Kat: Do you feel that your portrayals of the characters have changed over the years? Or have you tended to remain true to the essence?
Q: For me? I think so. When I started the show, I was not married and I did not have a child. Now I have a son and I’m married. I have definitely experienced loss before. But the pandemic and life . . . We’ve experienced so much life over these past few years. How could you not change? So when I changed a bit, it came with me to work, and I think it really deepened my storytelling. And so it is a bit different but not on purpose – It just came with me, and I appreciate it. I’m grateful for the life that I’ve had for the last few years because it’s really rounded me out as a person and an artist.
Sharon: I would say yes, for me. It’s funny, my older child who’s 24 was seventeen when we were in La Jolla. I have a child who was seven and a child who was seventeen when the show started. My now 24-year-old just saw the show on 9/11. We were walking home and she was like, “Mom, you’re so much more playful now than you ever were.” And I thought about that, and I think it’s a few things. I think there’s the release of having comfort of “I know this character inside out. I know what her response would be in any given situation, whether it’s happening on stage or not.” And that’s just the beauty of playing a role for so long. But also midstream, I had a change of who was playing Nick! I went from Lee MacDougall to Jim Walton. Lee MacDougall and Jim Walton . . . Put those two people next to each other and they are two totally different people. Lee was much more buttoned-up – Lee carried a briefcase to rehearsal like that’s Lee.
Sharon: And he’s funny, but was not somebody who had particularly played someone who was in love before. And that’s something that I do all the time. I remember very early on, he was like, “Honey, how’s this gonna go?” And I was like, “Just sit there and I’ll handle it.” The first kiss was very much me jumping on Lee and being like, “I got it!” And so he was like, “Oh, all right!” That definitely fed into what all of the Nick and Diane’s around the world are doing – The dynamic between me and Lee, which was very similar to Nick and Diane. Then Jim Walton showed up. And I’ll never forget the first time I did the show with Jim Walton. We were doing this part of the show where we go for a walk, and he turned around and flirted with me, and I was like, “Oh, you got game!” And it totally changed how I played Diane. My Diane became much looser, more playful, and much flirtier because Jim was very different. His Nick was very different. I just recently did it with Chamblee Ferguson who came in from the tour to cover for a couple of weeks. I did Diane with him and again, the same thing happened. If you are playing opposite somebody who’s giving you something different, you hit the ball back in a different way. So it was fun. It’s very fun.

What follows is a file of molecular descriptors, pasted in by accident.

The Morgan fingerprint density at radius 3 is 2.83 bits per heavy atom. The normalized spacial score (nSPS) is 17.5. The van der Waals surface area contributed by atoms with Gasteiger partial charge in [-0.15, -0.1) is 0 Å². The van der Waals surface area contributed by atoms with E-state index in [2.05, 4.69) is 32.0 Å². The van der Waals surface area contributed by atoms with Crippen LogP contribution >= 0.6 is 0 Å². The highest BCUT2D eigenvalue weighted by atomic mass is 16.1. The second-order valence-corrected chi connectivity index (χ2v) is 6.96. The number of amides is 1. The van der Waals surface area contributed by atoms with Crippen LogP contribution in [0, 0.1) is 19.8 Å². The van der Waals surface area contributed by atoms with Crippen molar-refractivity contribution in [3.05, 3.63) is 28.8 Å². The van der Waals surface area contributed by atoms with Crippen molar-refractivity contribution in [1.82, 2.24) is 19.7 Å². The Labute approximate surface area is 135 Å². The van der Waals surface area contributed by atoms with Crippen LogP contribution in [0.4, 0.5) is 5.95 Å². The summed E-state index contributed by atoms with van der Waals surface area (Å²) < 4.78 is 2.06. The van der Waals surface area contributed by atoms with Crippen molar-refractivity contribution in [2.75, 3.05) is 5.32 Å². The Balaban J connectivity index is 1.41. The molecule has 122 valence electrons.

Kat: Q, did you find it different if you’ve had different Beulahs? Because that’s usually the person I feel is closest to Hannah in the show.
Q: Yeah, I respond differently to whoever’s playing it. But Astrid is on pretty much all the time, so the amount of times I’ve played the opposite of someone who is not Astrid is rare. It does happen, but it’s rare. I do respond differently, but they’re all wonderful.
Kat: So what is it like being a part of a show where you almost constantly have to be on stage?
Sharon: Don’t drink too much and don’t get in the way of me running to the bathroom! [Laughs]
Q: It’s that improv game, the trust fall, where there are two rows of people and their arms are in towards the center, and then someone just falls – They have to trust the people that are going to catch them. It’s kind of like that every single night. The chair moves, the costume pieces, the lines, the dialects, we have to have each other’s back at all times. A couple of weeks ago, somebody had to bow out in the middle of the show, so we were waiting for the other person to enter. And as we were waiting, there was a scene happening, and people would just say the lines. We trusted one another, nobody freaked out, we were like, “Okay, somebody’s got to do it. You got it? All right, you got that.” It’s kind of like that every night with the show. It is the hardest show I’ve ever done in my career. It’s the hardest show artistically, almost vocally! It seems like an easy sing, but it’s really not. It is a challenge is very challenging. I know we make it look really simple, but it really is complex and challenging. In this situation, we all have to work as one moving piece at all times, even when we’re just listening to each other perform. We have to give that energy to one another.